Loudness or intensity dependence of auditory evoked potentials (LDAEP/IDAEP) has been shown to serve as a biological indicator of serotonergic neurotransmission [7]. This electroencephalographic trait describes the changes of N1 and P2 amplitudes of auditory evoked potentials when tones of different intensities are presented. Generally, the ratio of the amplitudes when different stimulus intensities arise is stable for the listener, and can be seen in the amplitude of the N1/P2 components. This finding is observed less frequently in the N1 or P2 peaks as well [8]. The slope of the amplitudes is thought to be inversely related to serotonergic activity. The first convincing evidence for this hypothesis came from an animal study conducted by Juckel et al. (1997), in which N1/P2 amplitudes were reported to be mediated by serotonin (5-hydroxytryptamine, 5-HT) receptors in the primary auditory cortex [9]. Several studies have demonstrated that serotonergic medications can influence the LDAEP of healthy human subjects [10, 11].

Optimism is primarily correlated to extraversion and positive emotions [1214]. There have been some studies which have correlated extraversion (or related constructs, such as novelty seeking, hypomanic personality (HYP), and hyperthymic temperament (HYT)) with LDAEP. A study by Friedman and Meares (1979) found a positive correlation of extraversion with intensity dependence of visual stimuli [15]. Similarly, novelty seeking correlated positively with LDAEP of the tangential dipole of the auditory cortex in healthy subjects in a study by Juckel et al. (1995) [16]. Recently, Hensch et al. reported that both HYP and HYT were significantly correlated with a steeper LDAEP [17]. Besides, Fox et al. reported that individuals with the homozygous long allele (LL) genotype of the 5-hydroxytryptamine transporter (5-HTT) gene showed a marked bias when selectively processing positive affective material alongside selective avoidance of negative affective material, whereas such potentially protective activity was absent among individuals carrying the short allele (SS or SL) [18]. Strobel et al. and Hensch et al. observed a steeper LDAEP in LL subjects [19, 20].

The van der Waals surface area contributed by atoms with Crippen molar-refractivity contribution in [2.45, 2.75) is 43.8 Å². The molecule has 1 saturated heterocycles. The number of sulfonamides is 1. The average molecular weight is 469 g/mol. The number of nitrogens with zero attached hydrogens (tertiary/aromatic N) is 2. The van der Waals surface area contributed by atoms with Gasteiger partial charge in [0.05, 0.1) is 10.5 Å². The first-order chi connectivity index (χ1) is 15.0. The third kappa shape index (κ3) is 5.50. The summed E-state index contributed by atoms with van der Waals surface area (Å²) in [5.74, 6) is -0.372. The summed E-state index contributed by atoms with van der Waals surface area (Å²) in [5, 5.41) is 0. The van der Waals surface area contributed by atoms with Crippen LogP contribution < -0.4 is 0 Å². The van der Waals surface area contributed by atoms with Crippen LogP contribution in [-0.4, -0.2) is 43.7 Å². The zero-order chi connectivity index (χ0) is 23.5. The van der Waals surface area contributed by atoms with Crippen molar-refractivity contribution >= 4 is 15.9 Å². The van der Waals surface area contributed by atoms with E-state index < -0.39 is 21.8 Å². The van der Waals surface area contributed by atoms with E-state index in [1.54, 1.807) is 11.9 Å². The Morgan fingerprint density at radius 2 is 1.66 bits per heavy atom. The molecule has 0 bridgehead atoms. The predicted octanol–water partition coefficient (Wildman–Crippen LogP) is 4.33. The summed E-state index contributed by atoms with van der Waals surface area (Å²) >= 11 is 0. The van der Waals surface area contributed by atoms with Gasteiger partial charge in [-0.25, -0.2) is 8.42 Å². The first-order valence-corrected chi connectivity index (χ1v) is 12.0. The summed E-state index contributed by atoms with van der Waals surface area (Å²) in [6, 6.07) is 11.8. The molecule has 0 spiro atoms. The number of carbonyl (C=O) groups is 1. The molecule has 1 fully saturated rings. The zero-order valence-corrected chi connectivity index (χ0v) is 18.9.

Therefore, we speculate that optimistic individuals, similar to the LL individuals, may display a stronger LDAEP than pessimistic individuals. The aim of this study was to investigate whether two different personality traits (being high optimistic/pessimistic) are associated with different LDAEP in healthy college students.

2. Materials and Methods

2.1. Behavioral Measures

The Chinese Version of the Optimism-Pessimism Scale (OPS-C), the Self-rating Depression Scale (SDS), and the Self-rating Anxiety Scale (SAS) were administrated to all the participants.

The Optimism-Pessimism Scale (OPS), originally developed by Dember et al. [21], was designed to measure optimistic and pessimistic traits. Xu et al. later introduced a culture specific version into China [22]. Each item is rated on a 4-point scale (1 = most agree; 4 = most disagree). The positive items were scaled inversely and the total scores of the scale were the sum of positive and negative items. The higher the scores are the more optimistic a person is and vice versa. The Cronbach’s alpha coefficients of the total scores, the optimism subscale and the pessimism subscale, were 0.819, 0.791, and 0.751, respectively. The correlation coefficient between the total scale and the optimism subscale was 0.825, while the correlation between the total scale and the pessimism subscale was −0.803.